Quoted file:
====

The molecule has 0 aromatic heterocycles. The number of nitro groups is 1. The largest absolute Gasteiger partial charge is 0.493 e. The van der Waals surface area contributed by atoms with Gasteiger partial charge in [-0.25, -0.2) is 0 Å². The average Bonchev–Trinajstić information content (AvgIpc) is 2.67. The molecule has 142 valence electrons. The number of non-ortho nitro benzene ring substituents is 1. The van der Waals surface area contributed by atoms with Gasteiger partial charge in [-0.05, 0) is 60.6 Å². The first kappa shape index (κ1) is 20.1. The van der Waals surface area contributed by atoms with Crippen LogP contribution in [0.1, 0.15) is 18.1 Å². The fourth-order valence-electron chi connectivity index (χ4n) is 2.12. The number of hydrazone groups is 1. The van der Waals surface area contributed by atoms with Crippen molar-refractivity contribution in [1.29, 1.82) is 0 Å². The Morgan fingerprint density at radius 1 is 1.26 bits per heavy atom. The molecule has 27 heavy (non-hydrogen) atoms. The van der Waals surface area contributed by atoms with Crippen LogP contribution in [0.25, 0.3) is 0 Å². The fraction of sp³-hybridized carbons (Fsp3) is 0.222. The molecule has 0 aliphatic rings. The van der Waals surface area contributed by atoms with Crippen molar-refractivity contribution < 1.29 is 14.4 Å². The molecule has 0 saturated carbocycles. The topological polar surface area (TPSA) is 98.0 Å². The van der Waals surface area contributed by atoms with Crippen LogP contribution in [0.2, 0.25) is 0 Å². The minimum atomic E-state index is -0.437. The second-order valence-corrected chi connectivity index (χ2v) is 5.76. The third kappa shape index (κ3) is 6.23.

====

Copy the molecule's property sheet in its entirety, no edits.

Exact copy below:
The molecule has 0 aromatic heterocycles. The number of nitro groups is 1. The largest absolute Gasteiger partial charge is 0.493 e. The van der Waals surface area contributed by atoms with Gasteiger partial charge in [-0.25, -0.2) is 0 Å². The average Bonchev–Trinajstić information content (AvgIpc) is 2.67. The molecule has 142 valence electrons. The number of non-ortho nitro benzene ring substituents is 1. The van der Waals surface area contributed by atoms with Gasteiger partial charge in [-0.05, 0) is 60.6 Å². The first kappa shape index (κ1) is 20.1. The van der Waals surface area contributed by atoms with Crippen LogP contribution in [0.1, 0.15) is 18.1 Å². The fourth-order valence-electron chi connectivity index (χ4n) is 2.12. The number of hydrazone groups is 1. The van der Waals surface area contributed by atoms with Crippen molar-refractivity contribution in [1.29, 1.82) is 0 Å². The Morgan fingerprint density at radius 1 is 1.26 bits per heavy atom. The molecule has 27 heavy (non-hydrogen) atoms. The van der Waals surface area contributed by atoms with Crippen LogP contribution in [0.25, 0.3) is 0 Å². The fraction of sp³-hybridized carbons (Fsp3) is 0.222. The molecule has 0 aliphatic rings. The van der Waals surface area contributed by atoms with Crippen molar-refractivity contribution < 1.29 is 14.4 Å². The molecule has 0 saturated carbocycles. The topological polar surface area (TPSA) is 98.0 Å². The van der Waals surface area contributed by atoms with Crippen LogP contribution in [0.2, 0.25) is 0 Å². The minimum atomic E-state index is -0.437. The second-order valence-corrected chi connectivity index (χ2v) is 5.76. The third kappa shape index (κ3) is 6.23.